The California Three-Stike Law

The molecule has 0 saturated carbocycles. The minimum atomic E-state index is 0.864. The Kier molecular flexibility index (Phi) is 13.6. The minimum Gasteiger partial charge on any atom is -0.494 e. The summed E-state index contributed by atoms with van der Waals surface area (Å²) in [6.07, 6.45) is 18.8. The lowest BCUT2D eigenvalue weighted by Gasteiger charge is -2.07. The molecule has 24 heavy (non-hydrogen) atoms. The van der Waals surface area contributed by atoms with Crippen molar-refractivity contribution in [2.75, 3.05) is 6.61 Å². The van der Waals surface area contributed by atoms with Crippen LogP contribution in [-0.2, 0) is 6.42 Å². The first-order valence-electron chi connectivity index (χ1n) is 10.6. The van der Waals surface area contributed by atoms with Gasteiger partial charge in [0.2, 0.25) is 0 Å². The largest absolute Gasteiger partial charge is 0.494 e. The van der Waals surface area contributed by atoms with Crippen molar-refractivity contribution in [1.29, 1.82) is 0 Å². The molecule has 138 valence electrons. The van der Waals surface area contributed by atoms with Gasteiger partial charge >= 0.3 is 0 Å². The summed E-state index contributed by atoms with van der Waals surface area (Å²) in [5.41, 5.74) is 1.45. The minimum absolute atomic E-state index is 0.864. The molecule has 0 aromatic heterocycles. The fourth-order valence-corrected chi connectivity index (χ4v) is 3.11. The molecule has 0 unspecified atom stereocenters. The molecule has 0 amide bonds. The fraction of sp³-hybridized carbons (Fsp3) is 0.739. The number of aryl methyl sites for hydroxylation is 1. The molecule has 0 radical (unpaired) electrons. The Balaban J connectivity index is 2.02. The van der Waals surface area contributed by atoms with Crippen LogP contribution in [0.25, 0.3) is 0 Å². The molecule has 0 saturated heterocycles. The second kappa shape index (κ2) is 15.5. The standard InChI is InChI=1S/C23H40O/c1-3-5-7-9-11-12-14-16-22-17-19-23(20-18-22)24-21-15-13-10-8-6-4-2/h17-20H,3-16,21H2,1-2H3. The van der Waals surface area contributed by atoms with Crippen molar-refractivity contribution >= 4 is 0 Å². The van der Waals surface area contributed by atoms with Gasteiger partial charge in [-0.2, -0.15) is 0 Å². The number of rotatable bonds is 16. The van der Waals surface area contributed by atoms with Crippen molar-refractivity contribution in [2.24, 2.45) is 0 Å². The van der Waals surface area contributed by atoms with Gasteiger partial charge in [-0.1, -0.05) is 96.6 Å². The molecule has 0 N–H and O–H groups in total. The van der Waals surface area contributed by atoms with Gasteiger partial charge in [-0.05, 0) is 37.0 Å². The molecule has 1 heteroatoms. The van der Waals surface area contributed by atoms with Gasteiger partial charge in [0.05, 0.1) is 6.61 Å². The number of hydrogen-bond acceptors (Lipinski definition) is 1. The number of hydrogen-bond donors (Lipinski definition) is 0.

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Officially known as Habitual offender laws; “Three Strikes” laws have become common place in 29 states(Chern) within the United States and the Federal Court system; these laws have been designed to counter criminal recidivism by incapacitation through the prison system. The idea behind the laws were to maximize the criminal justice systems deterrent and selective incapacitation effect, under this deterrence theory individuals would be dissuaded from committing criminal activity by the threat of state imposed incarceration. Californians voted in the “three strikes” law (proposition 184) on March 7 1994 by a 72% vote with the intention of reducing crime by targeting serious repeat offenders with long term incarceration thereby eliminating the ability to commit another offense. Some unusual scenarios have come about due to these laws, particularly in California; some defendants have been given sentences of 25 years to life for such petty crimes as shoplifting golf clubs or stealing a slice of pizza from a child on the beach or a double sentence of 50 years to life for stealing nine video tapes from two different stores while child molesters, rapists and murderers serve only a few years. As a result of some of these scenarios the three strikes sentences have prompted harsh criticism not only within the United States but from outside the country as well (Campbell). Many questions have now arisen concerning the “three strikes” laws such as alternatives to incarceration for non-heinous crimes, what would happen if the state got rid of “strikes” and guaranteed that those convicted of a serious crime serve their full sentence? It is imperative to compare the benefits and the costs and the alternatives to incarceration when de... ... middle of paper ... ... Reynolds, Mike. 15 years before "Three Strikes" to 15 years after "Three Strikes"!. N.p., 2009. Web. 7 May 2015. . Schiraldi, Vincent. "Three strikes and you're out: an examination of the impact of strikes laws 10 years after their enactment." Justice Policy Institute. Justice Policy Institute, march 2004. Web. 12 May 2015. . Shepherd, Joanna. "Fear of the first strike: the full deterrent effect of California." Journal of Legal Studies 31.1 (2002): 159-201. Web. 12 May 2015. . "The three strikes and you’re out law." analysis of the 1995-1996 budget bill. legislative Analyst's Office, 22 feb 1995. Web. 13 May 2015. .

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